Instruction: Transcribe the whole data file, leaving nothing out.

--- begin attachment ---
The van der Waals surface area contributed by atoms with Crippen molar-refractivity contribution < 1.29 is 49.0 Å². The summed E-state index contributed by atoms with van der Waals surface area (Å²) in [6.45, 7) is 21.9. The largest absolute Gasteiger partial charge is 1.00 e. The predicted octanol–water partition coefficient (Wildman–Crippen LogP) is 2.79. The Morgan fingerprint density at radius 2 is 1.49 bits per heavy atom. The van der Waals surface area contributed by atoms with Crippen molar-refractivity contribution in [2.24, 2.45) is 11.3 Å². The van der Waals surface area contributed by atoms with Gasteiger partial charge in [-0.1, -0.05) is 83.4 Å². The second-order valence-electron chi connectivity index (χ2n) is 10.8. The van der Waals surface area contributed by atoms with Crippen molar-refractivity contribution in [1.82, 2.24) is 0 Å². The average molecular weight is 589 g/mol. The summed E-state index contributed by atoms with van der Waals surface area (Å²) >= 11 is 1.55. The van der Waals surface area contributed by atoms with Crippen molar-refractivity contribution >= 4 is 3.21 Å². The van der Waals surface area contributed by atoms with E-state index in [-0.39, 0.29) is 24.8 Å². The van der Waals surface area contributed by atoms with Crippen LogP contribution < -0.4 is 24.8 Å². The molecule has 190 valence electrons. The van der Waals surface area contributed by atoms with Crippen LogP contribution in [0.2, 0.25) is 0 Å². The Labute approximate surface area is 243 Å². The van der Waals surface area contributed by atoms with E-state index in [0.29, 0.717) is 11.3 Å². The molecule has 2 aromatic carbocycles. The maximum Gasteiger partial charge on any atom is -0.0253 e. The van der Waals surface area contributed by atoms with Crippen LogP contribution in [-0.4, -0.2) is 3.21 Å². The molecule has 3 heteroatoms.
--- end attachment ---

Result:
The van der Waals surface area contributed by atoms with Crippen molar-refractivity contribution < 1.29 is 49.0 Å². The summed E-state index contributed by atoms with van der Waals surface area (Å²) in [6.45, 7) is 21.9. The largest absolute Gasteiger partial charge is 1.00 e. The predicted octanol–water partition coefficient (Wildman–Crippen LogP) is 2.79. The Morgan fingerprint density at radius 2 is 1.49 bits per heavy atom. The van der Waals surface area contributed by atoms with Crippen molar-refractivity contribution in [2.24, 2.45) is 11.3 Å². The van der Waals surface area contributed by atoms with Gasteiger partial charge in [-0.1, -0.05) is 83.4 Å². The second-order valence-electron chi connectivity index (χ2n) is 10.8. The van der Waals surface area contributed by atoms with Crippen molar-refractivity contribution in [1.82, 2.24) is 0 Å². The average molecular weight is 589 g/mol. The summed E-state index contributed by atoms with van der Waals surface area (Å²) >= 11 is 1.55. The van der Waals surface area contributed by atoms with Crippen molar-refractivity contribution >= 4 is 3.21 Å². The van der Waals surface area contributed by atoms with E-state index in [-0.39, 0.29) is 24.8 Å². The van der Waals surface area contributed by atoms with Crippen LogP contribution < -0.4 is 24.8 Å². The molecule has 190 valence electrons. The van der Waals surface area contributed by atoms with Crippen LogP contribution in [0.2, 0.25) is 0 Å². The Labute approximate surface area is 243 Å². The van der Waals surface area contributed by atoms with E-state index in [0.29, 0.717) is 11.3 Å². The molecule has 2 aromatic carbocycles. The maximum Gasteiger partial charge on any atom is -0.0253 e. The van der Waals surface area contributed by atoms with Crippen LogP contribution in [-0.4, -0.2) is 3.21 Å². The molecule has 3 heteroatoms.